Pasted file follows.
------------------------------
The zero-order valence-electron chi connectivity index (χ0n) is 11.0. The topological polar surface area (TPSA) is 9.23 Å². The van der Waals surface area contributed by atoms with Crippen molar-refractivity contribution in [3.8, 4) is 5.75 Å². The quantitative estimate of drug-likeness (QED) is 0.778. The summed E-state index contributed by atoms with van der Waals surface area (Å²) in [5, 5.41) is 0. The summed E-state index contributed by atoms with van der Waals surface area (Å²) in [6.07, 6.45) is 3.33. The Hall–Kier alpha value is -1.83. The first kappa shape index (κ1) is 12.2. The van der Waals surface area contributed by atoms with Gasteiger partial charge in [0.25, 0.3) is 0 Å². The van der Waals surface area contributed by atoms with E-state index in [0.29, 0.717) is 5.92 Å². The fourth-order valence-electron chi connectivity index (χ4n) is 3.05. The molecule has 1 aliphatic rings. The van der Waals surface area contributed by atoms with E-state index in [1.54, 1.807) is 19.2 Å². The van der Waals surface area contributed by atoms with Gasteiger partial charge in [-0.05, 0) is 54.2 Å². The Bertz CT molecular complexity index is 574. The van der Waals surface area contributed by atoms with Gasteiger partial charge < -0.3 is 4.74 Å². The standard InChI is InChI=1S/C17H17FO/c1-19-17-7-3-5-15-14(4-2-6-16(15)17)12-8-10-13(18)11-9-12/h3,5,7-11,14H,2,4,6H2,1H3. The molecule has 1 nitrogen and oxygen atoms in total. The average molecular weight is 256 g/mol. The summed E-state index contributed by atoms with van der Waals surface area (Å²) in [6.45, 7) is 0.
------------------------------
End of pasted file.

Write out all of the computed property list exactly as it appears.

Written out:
The zero-order valence-electron chi connectivity index (χ0n) is 11.0. The topological polar surface area (TPSA) is 9.23 Å². The van der Waals surface area contributed by atoms with Crippen molar-refractivity contribution in [3.8, 4) is 5.75 Å². The quantitative estimate of drug-likeness (QED) is 0.778. The summed E-state index contributed by atoms with van der Waals surface area (Å²) in [5, 5.41) is 0. The summed E-state index contributed by atoms with van der Waals surface area (Å²) in [6.07, 6.45) is 3.33. The Hall–Kier alpha value is -1.83. The first kappa shape index (κ1) is 12.2. The van der Waals surface area contributed by atoms with Gasteiger partial charge in [0.25, 0.3) is 0 Å². The van der Waals surface area contributed by atoms with E-state index in [0.29, 0.717) is 5.92 Å². The fourth-order valence-electron chi connectivity index (χ4n) is 3.05. The molecule has 1 aliphatic rings. The van der Waals surface area contributed by atoms with E-state index in [1.54, 1.807) is 19.2 Å². The van der Waals surface area contributed by atoms with Gasteiger partial charge in [-0.05, 0) is 54.2 Å². The Bertz CT molecular complexity index is 574. The van der Waals surface area contributed by atoms with Gasteiger partial charge < -0.3 is 4.74 Å². The standard InChI is InChI=1S/C17H17FO/c1-19-17-7-3-5-15-14(4-2-6-16(15)17)12-8-10-13(18)11-9-12/h3,5,7-11,14H,2,4,6H2,1H3. The molecule has 1 nitrogen and oxygen atoms in total. The average molecular weight is 256 g/mol. The summed E-state index contributed by atoms with van der Waals surface area (Å²) in [6.45, 7) is 0.